The U.S. House today approved a bipartisan bill introduced by U.S. Representatives Stephanie Murphy, D-Fla., and Tom Garrett, R-Va., to help ensure that states have effective plans in place to protect infants who are innocent victims of the opioid epidemic. The bill, H.R. 5890, the Assisting States’ Implementation of the Plans of Safe Care Act, would help Florida and other states develop evidence-based policies and procedures to properly care for babies born dependent on drugs. This is Murphy’s third bipartisan bill aimed at fighting the opioid epidemic, which has hit Florida particularly hard.
“Too many Americans and too many Floridians are battling opioid addiction and, as a mom, it breaks my heart to see innocent children suffer the consequences of adult addiction,” said Murphy. “Our children are our most precious asset, and we must do everything possible to ensure that drug-dependent babies receive proper care at the hospital and the necessary family, community, and medical support once they are discharged.”
There are an estimated 2.1 million Americans addicted to opioids, typically to prescription painkillers. Babies born to mothers who used opioids during pregnancy are at risk of an opioid-withdrawal condition called Neonatal Abstinence Syndrome (NAS). A baby is born with NAS every 15 minutes in the United States. In 2016, over 4,000 babies in Florida were born addicted to opioids.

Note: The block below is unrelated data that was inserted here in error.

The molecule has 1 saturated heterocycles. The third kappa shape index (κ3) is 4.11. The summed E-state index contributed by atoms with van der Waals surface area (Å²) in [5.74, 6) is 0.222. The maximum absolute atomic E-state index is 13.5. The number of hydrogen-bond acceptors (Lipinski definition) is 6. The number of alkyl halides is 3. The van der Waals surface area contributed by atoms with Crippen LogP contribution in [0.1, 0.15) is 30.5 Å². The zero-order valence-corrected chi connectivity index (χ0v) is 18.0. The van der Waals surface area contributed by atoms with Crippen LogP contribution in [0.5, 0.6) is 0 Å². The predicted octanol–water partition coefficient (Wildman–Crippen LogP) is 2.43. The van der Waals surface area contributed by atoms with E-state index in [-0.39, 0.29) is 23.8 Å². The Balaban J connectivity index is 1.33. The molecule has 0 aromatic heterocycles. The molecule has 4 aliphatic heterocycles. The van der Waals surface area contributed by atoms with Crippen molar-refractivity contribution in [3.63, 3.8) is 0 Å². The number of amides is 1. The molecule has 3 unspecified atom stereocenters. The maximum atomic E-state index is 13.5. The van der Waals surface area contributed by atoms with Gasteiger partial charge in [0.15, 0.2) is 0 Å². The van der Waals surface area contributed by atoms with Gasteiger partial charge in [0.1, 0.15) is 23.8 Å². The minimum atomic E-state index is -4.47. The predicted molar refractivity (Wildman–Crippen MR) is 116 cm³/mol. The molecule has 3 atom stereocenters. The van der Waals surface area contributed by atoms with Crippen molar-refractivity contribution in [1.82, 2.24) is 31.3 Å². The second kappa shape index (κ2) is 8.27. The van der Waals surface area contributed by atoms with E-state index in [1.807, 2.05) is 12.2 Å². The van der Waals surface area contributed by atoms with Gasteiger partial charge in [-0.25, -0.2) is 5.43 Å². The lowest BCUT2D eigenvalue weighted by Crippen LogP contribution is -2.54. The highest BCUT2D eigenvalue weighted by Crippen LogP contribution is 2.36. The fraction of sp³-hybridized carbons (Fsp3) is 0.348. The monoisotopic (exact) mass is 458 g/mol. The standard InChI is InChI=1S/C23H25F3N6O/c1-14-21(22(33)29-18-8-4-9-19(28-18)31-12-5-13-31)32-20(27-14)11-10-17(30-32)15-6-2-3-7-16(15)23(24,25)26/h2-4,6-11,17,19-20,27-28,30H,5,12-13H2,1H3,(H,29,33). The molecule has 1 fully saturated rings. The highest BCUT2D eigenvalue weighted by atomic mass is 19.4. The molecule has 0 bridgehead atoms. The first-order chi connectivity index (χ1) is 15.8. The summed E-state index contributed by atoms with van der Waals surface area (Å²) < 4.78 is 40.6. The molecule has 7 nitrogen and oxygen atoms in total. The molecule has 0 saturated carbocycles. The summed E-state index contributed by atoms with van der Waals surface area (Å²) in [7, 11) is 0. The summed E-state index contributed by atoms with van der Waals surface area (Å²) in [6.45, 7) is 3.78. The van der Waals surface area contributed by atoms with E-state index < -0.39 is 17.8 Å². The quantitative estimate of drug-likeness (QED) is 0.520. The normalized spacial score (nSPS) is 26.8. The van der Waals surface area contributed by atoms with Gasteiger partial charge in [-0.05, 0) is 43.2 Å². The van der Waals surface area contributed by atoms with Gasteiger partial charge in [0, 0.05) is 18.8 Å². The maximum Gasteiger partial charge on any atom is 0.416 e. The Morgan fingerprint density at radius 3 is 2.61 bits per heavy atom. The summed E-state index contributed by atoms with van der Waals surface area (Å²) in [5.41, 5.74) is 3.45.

Under a federal law called the Child Abuse and Prevention Act (CAPTA), states are required to develop a plan to safely care for infants exposed to substance abuse. However, a 2015 investigation by Reuters indicated that only a few states have plans in place that fulfill the CAPTA requirement for safe care plans. As a result, too many infants are exposed to substance abuse, and they and their families are not receiving the comprehensive support they need.
Murphy’s bipartisan bill would:
- require the U.S. Department of Health and Human Services (HHS) to provide guidance to states on how to implement effective plans of safe care for infants born dependent on drugs;
- ensure that HHS’s guidance promotes evidence-based practices and encourages collaboration with health care providers, social service agencies, and other members of the community; and,
- ensure that HHS’s guidance promotes family-centered treatment to keep families intact when possible.
Earlier this year, Murphy introduced a bipartisan bill with Rep. Vern Buchanan, R-Fla., the Opioid Emergency Response Act, which would improve access to treatment for opioid addiction, invest in life-saving research to combat the opioid epidemic, and crack down on criminal networks that supply opioids and harm communities. Murphy is also the Democratic co-lead of a bill with Rep. Brian Fitzpatrick, R-Pa., the Road to Recovery Act, which would repeal a federal law—called the “IMD exclusion”—to authorize Medicaid to cover treatment at certain licensed, accredited residential facilities for individuals addicted to opioids.
Murphy delivered a speech on the House floor today in support of her bill. To watch her speech, click here. To read the text of her remarks, click here.